But anyhow, Huey is finished its time to move on to the next project while the fire is in the belly.  I’ve been waiting to tryout a set of Vallejo US Navy colors my son bought me for Christmas and am opening up the Tamiya Birdcage Corsair and a bagged Monogram TBD-1.

The plan at this point is to build the TBD-1 out of the box.  I still need to purchase a set of decals for it but I see the Starfighter decals are available in places including eBay

The Corsair will be off of the Owl Decals Marine night fighters.  I have fallen in love with Owl Decals and have used them in a number of previous night fighter projects.  You can find those looking through my earlier blogs.

I’ll build it using the True Details cockpit detail set.

This Corsair kit has a bit of history.  Many years ago my wonderful daughter was 3 years old when she figured out how to get into daddy’s model display.  I know she knew how much I liked the models I built and wanted to play with them too.   It took me a few minutes to realize that what I heard was the sound of breaking styrene.  When I break a model I always say “They started out in pieces, we are just helping them return to their natural state”  I just had help this time

She got the Tamiya Fw-190A3, the Hasegawa F-14, and the Tamiya Corsair.  I have now built another Fw-190, this is the Corsair replacement (after 16 years), and the Tomcat is on the to do pile.  Then there will be harmony again in the styrene world.

I spent most of the weekend working around the house and the time I did get to work on the kits was sawing detail pieces out of resin blocks.  I was reminded that when I  was young I could have put the whole kit together in the time it takes me to prep a set of resin and etch for a kit.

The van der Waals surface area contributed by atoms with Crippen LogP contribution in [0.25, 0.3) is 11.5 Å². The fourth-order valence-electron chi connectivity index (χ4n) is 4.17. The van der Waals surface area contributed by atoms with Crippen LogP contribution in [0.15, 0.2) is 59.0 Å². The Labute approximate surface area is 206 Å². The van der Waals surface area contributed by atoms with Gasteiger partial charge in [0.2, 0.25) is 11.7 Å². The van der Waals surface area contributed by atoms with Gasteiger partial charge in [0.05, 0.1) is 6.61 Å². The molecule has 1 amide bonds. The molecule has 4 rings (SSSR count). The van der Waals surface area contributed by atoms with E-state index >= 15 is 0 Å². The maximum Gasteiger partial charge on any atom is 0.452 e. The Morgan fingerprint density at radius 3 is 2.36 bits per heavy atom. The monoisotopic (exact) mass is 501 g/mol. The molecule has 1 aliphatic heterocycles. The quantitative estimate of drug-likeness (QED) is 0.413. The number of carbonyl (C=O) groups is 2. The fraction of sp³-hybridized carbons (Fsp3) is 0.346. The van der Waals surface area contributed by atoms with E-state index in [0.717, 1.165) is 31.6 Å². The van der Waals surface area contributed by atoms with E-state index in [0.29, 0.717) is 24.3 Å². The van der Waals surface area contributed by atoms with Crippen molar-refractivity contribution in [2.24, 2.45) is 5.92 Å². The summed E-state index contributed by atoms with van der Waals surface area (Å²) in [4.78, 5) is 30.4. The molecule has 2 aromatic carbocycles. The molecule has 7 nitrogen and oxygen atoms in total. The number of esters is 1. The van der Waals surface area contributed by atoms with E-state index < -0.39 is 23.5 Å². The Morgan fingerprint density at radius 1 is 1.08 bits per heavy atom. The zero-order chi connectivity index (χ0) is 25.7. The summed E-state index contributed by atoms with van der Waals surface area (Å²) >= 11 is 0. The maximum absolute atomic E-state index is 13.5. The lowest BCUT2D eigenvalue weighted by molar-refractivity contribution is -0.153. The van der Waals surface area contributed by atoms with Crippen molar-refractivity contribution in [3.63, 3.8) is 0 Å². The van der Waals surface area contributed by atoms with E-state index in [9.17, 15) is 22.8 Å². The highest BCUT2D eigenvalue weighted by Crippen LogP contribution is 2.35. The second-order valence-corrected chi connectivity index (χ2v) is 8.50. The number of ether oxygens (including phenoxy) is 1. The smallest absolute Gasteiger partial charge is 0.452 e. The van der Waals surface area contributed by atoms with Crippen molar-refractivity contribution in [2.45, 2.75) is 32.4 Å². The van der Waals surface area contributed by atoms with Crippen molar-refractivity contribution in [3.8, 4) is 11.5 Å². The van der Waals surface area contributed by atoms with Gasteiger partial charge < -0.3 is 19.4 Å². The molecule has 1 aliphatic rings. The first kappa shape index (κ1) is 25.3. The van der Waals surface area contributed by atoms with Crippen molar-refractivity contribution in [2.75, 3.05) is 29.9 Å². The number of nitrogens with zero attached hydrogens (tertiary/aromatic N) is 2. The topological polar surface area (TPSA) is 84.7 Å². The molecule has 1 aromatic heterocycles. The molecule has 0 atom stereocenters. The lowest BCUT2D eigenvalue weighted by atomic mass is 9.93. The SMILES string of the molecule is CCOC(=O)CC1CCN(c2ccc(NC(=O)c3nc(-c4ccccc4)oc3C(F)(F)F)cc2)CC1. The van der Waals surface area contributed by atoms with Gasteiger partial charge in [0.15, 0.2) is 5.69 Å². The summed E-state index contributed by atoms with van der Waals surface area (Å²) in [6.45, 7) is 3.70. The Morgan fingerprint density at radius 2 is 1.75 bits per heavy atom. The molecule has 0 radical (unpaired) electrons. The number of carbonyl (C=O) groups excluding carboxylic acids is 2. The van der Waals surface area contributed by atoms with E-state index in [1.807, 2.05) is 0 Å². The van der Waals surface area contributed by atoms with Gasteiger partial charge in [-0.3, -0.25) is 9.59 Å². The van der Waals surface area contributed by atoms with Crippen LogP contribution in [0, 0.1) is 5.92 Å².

Double (double) Century series

After completing the CF-104 (last summer – many moons have passed) I was inspired to add yet another couple of two seat century series; an F-100F and F-105G, both in Wild Weasel configurations.  Both of these kits gave me the chance to use some old Floquil ‘Nam camouflage paints I have been storing for just this moment.  I’ve had them for 15 plus years!

The Trumpeter F-100F is a wonderful kit, the first Trumpeter kit I have built.

I used the Aires F-100F set for the cockpit and was pretty pleased with the result.  This set wasn’t quite a fiddly as the Backbox F-105G and contained some nice photo etch.  As you can see the pit looks pretty good inside the fuselage shell.

      

Next up was the venerable Monogram F-105G.  I left the panel lines raised on this one, different from the F-105D I had built earlier in which I rescribed the panels.  The cockpit set was very nicely detailed but was a bit fiddly to add all of the parts.  No photo etch with this set.